Friday, June 15, 2018

Book Review: 'Douglas' by Grace Burrowes

DOUG


Douglas Allen, Viscount Amery rescues Guinevere (Gwen) Hollister’s little daughter Rose from a terrifying situation; but Gwen sees little else to recommend him. He has no finesse, no charm, never smiles, but he is Rose’s champion and Gwen senses she can trust him.
Maneuvered into close proximity to each other by well-meaning relatives, Douglas and Gwen rub along cautiously as they spend days inspecting Linden, a property Gwen’s cousin Andrew Alexander has offered to sell to Douglas who is the former brother-in-law of Andrew’s wife Astrid. They inspect the estate on their own as the steward, Mr. Tanner is mysteriously away—a little side story.
Gwen is an excellent steward for Enfield, a property of Andrew’s that Gwen has called home for many years. Since Douglas knows nothing of farming and estate management Andrew recommends Gwen to acquaint Douglas with the ins and outs of keeping an estate prosperous.
The mystery of Gwen’s single mother situation and her reluctance to be away from Enfield is like a carrot on a stick that kept me searching for clues and foreshadowing. I must admit I was astonished at how this all played out—quite a twist in the story. The revelation late in the story ratchets up the tension and threatens to swamp Gwen. Only with the help of family and Douglas is she extricated from the high-handed manipulation of self-absorbed powerful adversary.
How both Gwen and Douglas lose some of their cautious demeanor and begin to thaw is a one-step-forward-and-two-steps-back process. Each of them has kept his or her own counsel for so long; they hardly know how to open up and really communicate on a personal level. Before they get to a sexual relationship, they’ve come to know and respect each other on many levels. Their understanding of each other’s needs and recognizing the deep-down loneliness they’ve both endure is a strong, poignant element in the unfolding of events.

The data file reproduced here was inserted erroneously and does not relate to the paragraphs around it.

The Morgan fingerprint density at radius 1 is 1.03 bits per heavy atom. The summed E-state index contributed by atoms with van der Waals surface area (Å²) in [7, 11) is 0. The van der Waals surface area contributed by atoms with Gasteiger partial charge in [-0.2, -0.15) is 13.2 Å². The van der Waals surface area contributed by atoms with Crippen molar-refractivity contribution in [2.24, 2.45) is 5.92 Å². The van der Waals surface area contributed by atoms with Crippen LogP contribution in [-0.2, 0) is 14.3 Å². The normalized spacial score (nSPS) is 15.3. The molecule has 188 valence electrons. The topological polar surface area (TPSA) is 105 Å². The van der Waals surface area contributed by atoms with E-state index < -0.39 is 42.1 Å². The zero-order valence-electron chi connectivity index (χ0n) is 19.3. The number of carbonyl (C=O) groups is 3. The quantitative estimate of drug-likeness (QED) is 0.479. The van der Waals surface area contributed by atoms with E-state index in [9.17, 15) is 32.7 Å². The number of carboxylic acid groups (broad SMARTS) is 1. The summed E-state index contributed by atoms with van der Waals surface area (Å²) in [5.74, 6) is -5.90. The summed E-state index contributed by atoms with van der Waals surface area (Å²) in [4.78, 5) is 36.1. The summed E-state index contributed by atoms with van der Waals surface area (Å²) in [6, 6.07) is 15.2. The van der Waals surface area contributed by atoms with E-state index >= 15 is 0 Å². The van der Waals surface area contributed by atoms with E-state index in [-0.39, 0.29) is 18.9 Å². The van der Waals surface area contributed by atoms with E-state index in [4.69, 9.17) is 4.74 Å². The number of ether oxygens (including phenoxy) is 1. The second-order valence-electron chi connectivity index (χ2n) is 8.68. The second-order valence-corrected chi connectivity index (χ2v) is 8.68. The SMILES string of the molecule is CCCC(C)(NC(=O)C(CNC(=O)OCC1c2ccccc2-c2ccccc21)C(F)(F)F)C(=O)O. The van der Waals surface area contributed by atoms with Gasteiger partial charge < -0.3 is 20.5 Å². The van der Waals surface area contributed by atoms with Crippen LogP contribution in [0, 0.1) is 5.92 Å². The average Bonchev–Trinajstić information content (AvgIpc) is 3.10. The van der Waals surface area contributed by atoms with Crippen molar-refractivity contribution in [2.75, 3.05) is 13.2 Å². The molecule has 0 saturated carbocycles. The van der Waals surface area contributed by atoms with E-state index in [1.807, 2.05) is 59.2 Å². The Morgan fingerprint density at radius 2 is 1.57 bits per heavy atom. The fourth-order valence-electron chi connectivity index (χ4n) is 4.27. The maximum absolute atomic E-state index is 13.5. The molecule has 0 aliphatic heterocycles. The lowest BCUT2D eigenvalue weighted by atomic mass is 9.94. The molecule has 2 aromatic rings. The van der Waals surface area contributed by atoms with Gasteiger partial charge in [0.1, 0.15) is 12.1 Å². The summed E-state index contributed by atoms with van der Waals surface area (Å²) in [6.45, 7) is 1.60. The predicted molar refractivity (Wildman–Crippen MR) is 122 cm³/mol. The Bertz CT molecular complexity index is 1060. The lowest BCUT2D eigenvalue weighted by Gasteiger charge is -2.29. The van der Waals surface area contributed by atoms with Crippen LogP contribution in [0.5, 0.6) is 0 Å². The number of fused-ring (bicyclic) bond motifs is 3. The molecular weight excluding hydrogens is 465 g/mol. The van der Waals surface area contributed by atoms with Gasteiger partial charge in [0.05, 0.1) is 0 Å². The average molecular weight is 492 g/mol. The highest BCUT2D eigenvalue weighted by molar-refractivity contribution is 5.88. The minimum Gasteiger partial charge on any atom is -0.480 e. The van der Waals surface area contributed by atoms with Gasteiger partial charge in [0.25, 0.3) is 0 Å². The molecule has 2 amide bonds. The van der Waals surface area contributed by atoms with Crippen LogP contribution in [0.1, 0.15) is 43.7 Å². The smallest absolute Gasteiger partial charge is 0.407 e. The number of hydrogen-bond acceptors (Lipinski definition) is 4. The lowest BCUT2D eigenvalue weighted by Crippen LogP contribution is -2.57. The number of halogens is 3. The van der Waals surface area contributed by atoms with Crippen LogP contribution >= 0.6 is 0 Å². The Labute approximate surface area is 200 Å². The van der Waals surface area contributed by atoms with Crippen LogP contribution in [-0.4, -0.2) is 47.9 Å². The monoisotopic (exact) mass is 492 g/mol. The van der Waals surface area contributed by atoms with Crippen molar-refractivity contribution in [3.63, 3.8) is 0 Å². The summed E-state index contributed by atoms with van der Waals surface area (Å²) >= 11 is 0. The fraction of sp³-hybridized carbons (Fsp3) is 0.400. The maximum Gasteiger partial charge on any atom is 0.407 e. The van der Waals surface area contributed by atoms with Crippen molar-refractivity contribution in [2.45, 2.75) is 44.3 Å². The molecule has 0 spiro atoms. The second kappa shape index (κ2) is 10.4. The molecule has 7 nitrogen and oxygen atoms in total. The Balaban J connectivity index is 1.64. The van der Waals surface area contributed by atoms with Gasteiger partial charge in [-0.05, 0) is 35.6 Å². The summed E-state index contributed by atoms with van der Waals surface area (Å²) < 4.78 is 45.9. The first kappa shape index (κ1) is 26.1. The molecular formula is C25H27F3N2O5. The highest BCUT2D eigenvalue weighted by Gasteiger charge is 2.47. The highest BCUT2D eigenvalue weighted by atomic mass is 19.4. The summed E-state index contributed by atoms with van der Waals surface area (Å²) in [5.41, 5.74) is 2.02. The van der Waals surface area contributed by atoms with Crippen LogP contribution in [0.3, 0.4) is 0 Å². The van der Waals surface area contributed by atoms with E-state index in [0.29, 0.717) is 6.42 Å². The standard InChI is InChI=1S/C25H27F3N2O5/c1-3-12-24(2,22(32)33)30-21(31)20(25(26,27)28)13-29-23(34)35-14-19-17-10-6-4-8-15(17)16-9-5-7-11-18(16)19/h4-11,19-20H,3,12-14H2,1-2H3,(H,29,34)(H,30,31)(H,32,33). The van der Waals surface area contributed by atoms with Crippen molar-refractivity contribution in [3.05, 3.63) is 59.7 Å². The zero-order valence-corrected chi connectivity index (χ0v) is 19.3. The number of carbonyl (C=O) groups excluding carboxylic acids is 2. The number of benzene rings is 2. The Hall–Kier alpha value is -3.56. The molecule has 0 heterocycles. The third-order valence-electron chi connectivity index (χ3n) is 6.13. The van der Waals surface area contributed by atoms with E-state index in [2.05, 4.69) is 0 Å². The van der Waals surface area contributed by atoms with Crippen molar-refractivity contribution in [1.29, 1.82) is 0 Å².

Douglas’ understanding of Gwen’s fear of a man’s touch and how he helps her find her way back from a traumatic experience so she can love and be loved is breath-holding, sensual and sweet.
Many of the secondary characters have peopled previous books in the “Lonely Lords” series. However, DOUGLAS: Lord of Loneliness stands alone beautifully with a memorable love story that is laced with lots of family love and meddling along with humor, and mores of their time in history. Best of all the reader gets the satisfaction of seeing emotionally wounded characters heal and flourish when true love moves in to stay.

Grace Burrowes, with her exquisite style of writing, has given the reader another superb love story set in one of the most interesting times in English history. Captivating!



Editor's note: This article was originally published at Long and Short ReviewsIt has been republished with permission. Like what you read? Subscribe to the SFRB's free daily email notice so you can be up-to-date on our latest articles. Scroll up this page to the sign-up field on your right.

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